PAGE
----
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Dementium: The Ward

Silent Doom.

For me, scary games need to be rancid, uncomfortable experiences that infect your dreams with sinister snatches of piano, bestial shrieks, and schlocky, slimy noises. Like all your favourite worst nightmares, they should involve trudging through an impenetrable gloom accompanied by an ever-present heartbeat thump, and never quite make sense. The fact that Dementium manages to capture all of this on a humble DS is nothing short of remarkable.

Released to largely warm acclaim in the US millions of years ago by then-newly established publishing upstart Gamecock, it was lauded for its seamless blend of Silent Hill-esque surreality with the raw, unsubtle first-person combat that made us hug Doom like a perplexed therapist.

In true horror gaming style, weirdness abounds; you find yourself waking up in a stinking, derelict hospital without too much of an idea of who you are, or why you're there. The initial similarities to Silent Hill are striking - the dreamlike ambience, the perma-darkness, the exact same mapping system, the lurching, writhing, otherworldly creatures of death, and the 'riddle-me-this' puzzles (which inevitably produce a key to get you beyond those tempting locked doors). The abandoned medical ward even appears to employ the same contract cleaners; Renegade Kid wears its influences proudly, but you'll forgive the more obvious riffs because of the skilful way they're applied.

Gasp! Could it be I need to find pieces of a photo to gain access to an object which will help me unlock a door?

The general idea of each of the 16 chapters in Dementium is fairly straightforward - just wander around, pick up anything not nailed down, and eventually work through to the next section of the game. On the way, you'll find a map (ooh, locked doors), solve some relatively logical puzzles (a rarity these days, admittedly) and encounter a sequence of grisly monsters trying to eat your face.

And unlike most old-school survival-horror efforts, you won't be left battling with annoying 'atmospheric' camera angles, but view the entire game from a first-person perspective. As a result, the combat feels fluid and satisfying, as you control the viewpoint mouse-style with the stylus, with the d-pad for moving/strafing, and the left shoulder button for attacking.

Initially, you'll be forced to batter slow moving zombie-like creatures which sport exposed throbbing hearts, but, sure enough, you'll also pick up a pistol and begin picking them off with ease, carefully conserving ammo where possible. As you progress, writhing, screaming giant worm beasties with vicious fangs will slither out of air vents en masse and make a beeline for you via walls and ceilings. Trying to get a bead on these rampant death leeches is tricky, and often the first you'll know about their presence is the blood-red throb of the screen to indicate you're taking damage, followed soon afterwards by the quickening pace of your heart.

Later, the game ups the ante by throwing dozens of scuttling scarab beetles after you, or flying, screaming medusa heads and cleaver-wielding maniacs. All add to the permanent danger, and sense that wherever you are, you simply want to get the hell out of there as soon as possible. Played with headphones, alone in the dark, it's genuinely unsettling. Throw in creepy piano loops, guttural groans and manic cut-scenes of a frightened girl running away (amok?) and the effect is complete.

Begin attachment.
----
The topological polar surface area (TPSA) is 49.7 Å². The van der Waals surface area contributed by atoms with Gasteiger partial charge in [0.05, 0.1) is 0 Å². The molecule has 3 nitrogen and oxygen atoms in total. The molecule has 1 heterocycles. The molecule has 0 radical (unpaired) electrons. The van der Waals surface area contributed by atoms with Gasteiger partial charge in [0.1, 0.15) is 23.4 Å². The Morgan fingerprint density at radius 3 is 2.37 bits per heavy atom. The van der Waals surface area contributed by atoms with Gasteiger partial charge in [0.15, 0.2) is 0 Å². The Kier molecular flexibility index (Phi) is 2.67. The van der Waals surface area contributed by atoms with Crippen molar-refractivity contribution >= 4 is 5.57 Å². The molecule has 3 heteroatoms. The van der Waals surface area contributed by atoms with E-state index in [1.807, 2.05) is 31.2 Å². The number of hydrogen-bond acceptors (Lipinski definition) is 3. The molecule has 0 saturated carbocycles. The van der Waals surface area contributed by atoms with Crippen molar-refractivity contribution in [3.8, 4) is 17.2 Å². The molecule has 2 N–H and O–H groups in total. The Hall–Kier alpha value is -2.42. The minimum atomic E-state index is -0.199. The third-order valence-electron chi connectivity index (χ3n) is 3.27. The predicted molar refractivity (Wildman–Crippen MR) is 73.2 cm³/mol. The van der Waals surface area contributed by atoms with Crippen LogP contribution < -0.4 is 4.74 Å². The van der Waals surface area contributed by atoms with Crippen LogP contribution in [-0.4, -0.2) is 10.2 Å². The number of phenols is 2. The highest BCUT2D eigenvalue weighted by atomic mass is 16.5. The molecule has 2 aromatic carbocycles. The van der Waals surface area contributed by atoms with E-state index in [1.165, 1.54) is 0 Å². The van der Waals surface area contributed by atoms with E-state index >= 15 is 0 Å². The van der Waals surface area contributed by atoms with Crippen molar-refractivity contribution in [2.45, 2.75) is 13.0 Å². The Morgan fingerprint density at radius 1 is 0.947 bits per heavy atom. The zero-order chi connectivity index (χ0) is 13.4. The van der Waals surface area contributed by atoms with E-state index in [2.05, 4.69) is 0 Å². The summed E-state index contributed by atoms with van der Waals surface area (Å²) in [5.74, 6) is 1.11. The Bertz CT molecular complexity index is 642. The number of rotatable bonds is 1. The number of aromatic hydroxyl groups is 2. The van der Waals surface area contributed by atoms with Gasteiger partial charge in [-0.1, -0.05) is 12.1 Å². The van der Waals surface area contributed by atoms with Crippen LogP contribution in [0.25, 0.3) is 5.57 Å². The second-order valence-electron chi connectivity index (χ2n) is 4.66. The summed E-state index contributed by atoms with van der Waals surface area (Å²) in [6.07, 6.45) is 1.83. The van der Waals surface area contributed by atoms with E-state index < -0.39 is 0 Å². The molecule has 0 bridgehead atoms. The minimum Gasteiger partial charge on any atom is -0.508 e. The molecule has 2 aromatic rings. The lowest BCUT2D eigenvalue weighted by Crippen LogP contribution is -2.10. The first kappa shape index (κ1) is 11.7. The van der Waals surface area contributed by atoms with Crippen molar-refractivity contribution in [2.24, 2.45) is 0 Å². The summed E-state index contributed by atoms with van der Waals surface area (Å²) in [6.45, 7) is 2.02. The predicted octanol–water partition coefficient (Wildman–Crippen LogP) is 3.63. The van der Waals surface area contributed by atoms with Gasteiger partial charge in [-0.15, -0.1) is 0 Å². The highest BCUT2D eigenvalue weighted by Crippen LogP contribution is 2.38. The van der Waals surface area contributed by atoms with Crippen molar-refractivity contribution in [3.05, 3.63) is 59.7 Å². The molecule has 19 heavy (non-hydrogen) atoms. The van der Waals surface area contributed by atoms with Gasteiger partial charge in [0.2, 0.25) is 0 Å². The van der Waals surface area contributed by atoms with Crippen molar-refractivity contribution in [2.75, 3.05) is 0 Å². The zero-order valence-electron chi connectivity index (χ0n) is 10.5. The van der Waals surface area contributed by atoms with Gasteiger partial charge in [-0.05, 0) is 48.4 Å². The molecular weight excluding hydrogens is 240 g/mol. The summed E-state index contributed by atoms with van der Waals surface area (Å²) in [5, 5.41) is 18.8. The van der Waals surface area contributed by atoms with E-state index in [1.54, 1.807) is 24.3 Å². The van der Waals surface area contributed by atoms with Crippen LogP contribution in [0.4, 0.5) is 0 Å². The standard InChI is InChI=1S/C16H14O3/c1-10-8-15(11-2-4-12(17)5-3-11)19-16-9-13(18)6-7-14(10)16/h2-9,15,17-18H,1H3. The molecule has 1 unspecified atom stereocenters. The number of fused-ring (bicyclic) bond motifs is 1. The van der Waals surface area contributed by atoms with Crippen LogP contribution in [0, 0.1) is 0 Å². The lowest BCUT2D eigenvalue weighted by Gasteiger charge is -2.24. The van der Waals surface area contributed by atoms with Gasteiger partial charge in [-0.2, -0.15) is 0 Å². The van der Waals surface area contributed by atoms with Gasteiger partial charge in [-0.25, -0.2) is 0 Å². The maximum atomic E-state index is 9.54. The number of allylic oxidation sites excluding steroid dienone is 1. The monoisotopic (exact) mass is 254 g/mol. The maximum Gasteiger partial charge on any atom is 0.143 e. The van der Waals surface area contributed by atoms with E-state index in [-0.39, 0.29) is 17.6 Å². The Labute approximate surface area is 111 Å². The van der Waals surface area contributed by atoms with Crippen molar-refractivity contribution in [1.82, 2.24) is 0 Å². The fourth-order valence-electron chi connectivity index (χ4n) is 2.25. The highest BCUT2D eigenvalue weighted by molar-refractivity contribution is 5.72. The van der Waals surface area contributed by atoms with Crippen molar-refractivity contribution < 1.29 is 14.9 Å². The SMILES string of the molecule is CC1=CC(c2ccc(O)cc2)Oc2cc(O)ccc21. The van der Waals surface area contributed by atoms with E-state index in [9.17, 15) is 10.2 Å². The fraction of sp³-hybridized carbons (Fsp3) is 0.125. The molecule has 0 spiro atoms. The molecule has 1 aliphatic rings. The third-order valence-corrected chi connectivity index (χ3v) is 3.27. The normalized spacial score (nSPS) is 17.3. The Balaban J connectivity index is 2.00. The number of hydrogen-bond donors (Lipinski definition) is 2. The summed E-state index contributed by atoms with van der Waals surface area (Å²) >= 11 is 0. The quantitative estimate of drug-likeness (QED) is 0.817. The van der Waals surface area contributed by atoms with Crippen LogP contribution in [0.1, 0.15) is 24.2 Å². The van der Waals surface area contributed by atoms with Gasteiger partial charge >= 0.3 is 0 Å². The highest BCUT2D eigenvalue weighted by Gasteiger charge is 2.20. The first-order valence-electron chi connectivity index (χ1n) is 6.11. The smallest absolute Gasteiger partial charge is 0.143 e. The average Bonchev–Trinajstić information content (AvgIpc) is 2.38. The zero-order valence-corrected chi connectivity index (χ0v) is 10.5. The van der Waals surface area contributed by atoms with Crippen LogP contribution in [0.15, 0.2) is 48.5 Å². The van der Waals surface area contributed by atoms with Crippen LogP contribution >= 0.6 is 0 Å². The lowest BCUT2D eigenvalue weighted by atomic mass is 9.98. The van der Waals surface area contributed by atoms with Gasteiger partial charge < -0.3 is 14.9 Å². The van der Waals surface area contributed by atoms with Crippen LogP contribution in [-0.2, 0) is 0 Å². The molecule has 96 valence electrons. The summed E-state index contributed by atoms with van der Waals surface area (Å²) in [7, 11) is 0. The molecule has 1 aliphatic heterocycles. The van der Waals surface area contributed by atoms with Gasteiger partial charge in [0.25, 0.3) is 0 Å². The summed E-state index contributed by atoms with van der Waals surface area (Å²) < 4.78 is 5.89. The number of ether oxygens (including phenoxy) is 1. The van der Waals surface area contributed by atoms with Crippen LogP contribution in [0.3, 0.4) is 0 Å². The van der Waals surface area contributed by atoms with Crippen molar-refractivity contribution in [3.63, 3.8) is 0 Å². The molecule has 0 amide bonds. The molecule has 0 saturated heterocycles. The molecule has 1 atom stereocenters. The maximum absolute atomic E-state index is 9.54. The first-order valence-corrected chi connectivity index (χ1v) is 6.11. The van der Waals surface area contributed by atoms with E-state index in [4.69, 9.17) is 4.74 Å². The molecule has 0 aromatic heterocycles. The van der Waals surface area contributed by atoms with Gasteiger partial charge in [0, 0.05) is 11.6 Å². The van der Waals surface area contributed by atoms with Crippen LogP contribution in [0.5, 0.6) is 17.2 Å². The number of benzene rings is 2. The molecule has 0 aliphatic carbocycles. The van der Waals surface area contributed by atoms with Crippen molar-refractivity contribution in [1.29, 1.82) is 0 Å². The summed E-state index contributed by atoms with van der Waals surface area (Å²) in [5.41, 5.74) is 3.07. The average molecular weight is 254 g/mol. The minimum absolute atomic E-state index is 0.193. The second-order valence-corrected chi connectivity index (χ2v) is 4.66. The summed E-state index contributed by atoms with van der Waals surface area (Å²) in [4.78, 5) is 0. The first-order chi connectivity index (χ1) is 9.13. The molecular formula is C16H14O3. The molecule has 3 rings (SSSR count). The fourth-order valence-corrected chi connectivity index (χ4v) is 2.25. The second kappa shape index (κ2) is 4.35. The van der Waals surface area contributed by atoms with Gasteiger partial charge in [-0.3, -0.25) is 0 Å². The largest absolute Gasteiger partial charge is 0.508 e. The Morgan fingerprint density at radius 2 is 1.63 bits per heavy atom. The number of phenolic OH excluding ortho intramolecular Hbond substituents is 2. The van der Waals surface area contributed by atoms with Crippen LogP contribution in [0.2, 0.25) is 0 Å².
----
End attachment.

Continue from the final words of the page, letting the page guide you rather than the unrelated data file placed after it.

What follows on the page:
You really don't expect this from Nintendo's cuddly handheld, and you certainly don't expect such technical feats, either. Not since Metroid Prime Hunters has a 3D game engine come along to demonstrate what a capable system the DS is when it's pushed by a determined developer.

Sadly, no one thought to attach the torch to your shirt. Doom 3 has a lot to answer for.

But, as positive as all of this sounds, Dementium wasn't awash with unreserved praise when the game came out overseas. Firstly, it committed a few sins which made it a real pain in the arse to make progress, such as monsters respawning as soon as you went from one room to another, regardless of whether you had cleared it out previously. Needless to say, this had severe implications on your perilously low ammo stocks, particularly when coping with the tricky boss encounters.

An even more serious flaw was the ridiculous inability to save progress, and the game's insistence that you started from the beginning of a chapter when you died. On the lengthier levels (particularly ones culminating with a boss battle), this could mean being forced to replay half an hour's worth of painstaking progress, which in today's world of impatient gamers has to be a red-card offence. Blessed with some time to tweak the game for its European launch, both issues have been fixed, and, needless to say, make for a far less frustrating and more immersive experience.

On the other hand, by taking away this artificial padding, Dementium's somewhat brief length is exposed, as the game is simply far easier. Given the choice, though, I'd much rather it was shorter and more enjoyable than longer and a pain in the neck, so if you've held off importing it, you've perhaps done yourself a favour.

In its newly 'remastered' form, Dementium is easily one of the most interesting games to appear on the DS in some time, and certainly should have a great appeal to anyone looking for a decent horror offering. If you like to go to bed at night with the sound of abject terror ringing in your ears, look no further.

7 / 10

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About the Author
Kristan Reed avatar

Kristan Reed


Kristan is a former editor of Eurogamer, dad, Stone Roses bore and Norwich City supporter who sometimes mutters optimistically about Team Silent getting back together.

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